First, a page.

• Sowing is best in April to August, adding or replacing 2.5 kg/ha (1 kg/acre) seed
  • Broadcast or drill to an optimum seed depth of 5–10 mm
  • Clover can be over sown after first-cut silage or after weed control in a reseed. Avoid introducing clover until the spray residual has been denatured
  • Target 25–35% of sward DM as white clover

For every 10% increase in white clover, the protein content of forage will be 1% higher. In late-summer swards, crude protein content can increase to 25%.

Higher N levels applied to the crop reduce the amount of N fixed from the atmosphere. Be patient for full N-fixing effect in grass production as it takes a full season or more before it achieves full N-fixing ability.

Management of red clover

Red clover swards can fix between 200–300 kg N/ha, producing the same yield as a short-term ley with the same amount of N applied.

  • Sowing is best in spring, or mid-July to end-August, replacing 7.5 kg/ha (3 kg/ acre) of grass seed with clover seed
  • Broadcast or drill to an optimum seed depth of 5–10 mm
  • Best sown with grass, especially hybrid ryegrass, to optimise forage yield
  • Crude protein content in silage can be up to 19%, depending on the amount in the sward and cutting date
  • Cutting too low, overgrazing in autumn or winter or wet conditions damages plant crown and can reduce persistency
  • Soilborne disease and pest control create a need for a rotation, with breaks of five to eight years between red clover crops

High protein content makes it excellent for finishing lambs and cattle in autumn. However, it is unsuitable for grazing breeding ewes during tupping and six weeks either side.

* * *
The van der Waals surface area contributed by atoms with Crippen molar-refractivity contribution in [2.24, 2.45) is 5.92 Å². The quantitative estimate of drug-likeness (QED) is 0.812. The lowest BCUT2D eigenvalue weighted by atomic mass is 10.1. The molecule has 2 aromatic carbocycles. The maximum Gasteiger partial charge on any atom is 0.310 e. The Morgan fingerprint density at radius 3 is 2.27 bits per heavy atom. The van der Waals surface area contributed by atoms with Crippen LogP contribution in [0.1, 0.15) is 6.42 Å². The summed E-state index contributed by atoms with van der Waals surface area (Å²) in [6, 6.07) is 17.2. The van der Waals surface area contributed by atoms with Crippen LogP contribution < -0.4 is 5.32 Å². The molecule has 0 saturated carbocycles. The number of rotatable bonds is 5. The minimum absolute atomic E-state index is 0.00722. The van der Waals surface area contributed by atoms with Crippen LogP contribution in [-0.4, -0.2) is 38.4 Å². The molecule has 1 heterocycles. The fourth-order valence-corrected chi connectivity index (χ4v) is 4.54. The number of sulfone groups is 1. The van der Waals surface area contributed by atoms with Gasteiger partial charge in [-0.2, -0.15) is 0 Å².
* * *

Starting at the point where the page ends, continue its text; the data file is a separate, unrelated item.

Other clover varieties

Other clover varieties are offered in mixtures, particularly for cover crops or green manures.

Berseem (or Egyptian) clover is a fast-growing, annual clover, which makes it good to use in arable rotations. It will fix nitrogen once established and will produce a reasonable amount of growth. It can be grazed by stock carefully if introduced slowly with a fibre source. It is easily killed by frosts.

Crimson (or Italian) clover is a fast-growing, annual clover that is more winter-hardy than berseem clover. It will fix nitrogen once established and will produce a reasonable amount of growth. It can be grazed by stock carefully if introduced slowly with a fibre source.

Subterranean clover is a slow-growing, annual clover that is native to north-west Europe but grown widely in Australia and America. It can thrive in poor-quality soil and is an excellent weed suppressor. It is self-fertilising, produces its seed underground and regenerates itself for the next year.

Useful links

Read more in the Recommended Grass and Clover Lists

Read more about establishing and growing clover

If you would like to order a hard copy of the Recommened Grass and Clover Lists or the Establishing and growing clover manual please contact:

Telephone: 0247 799 0069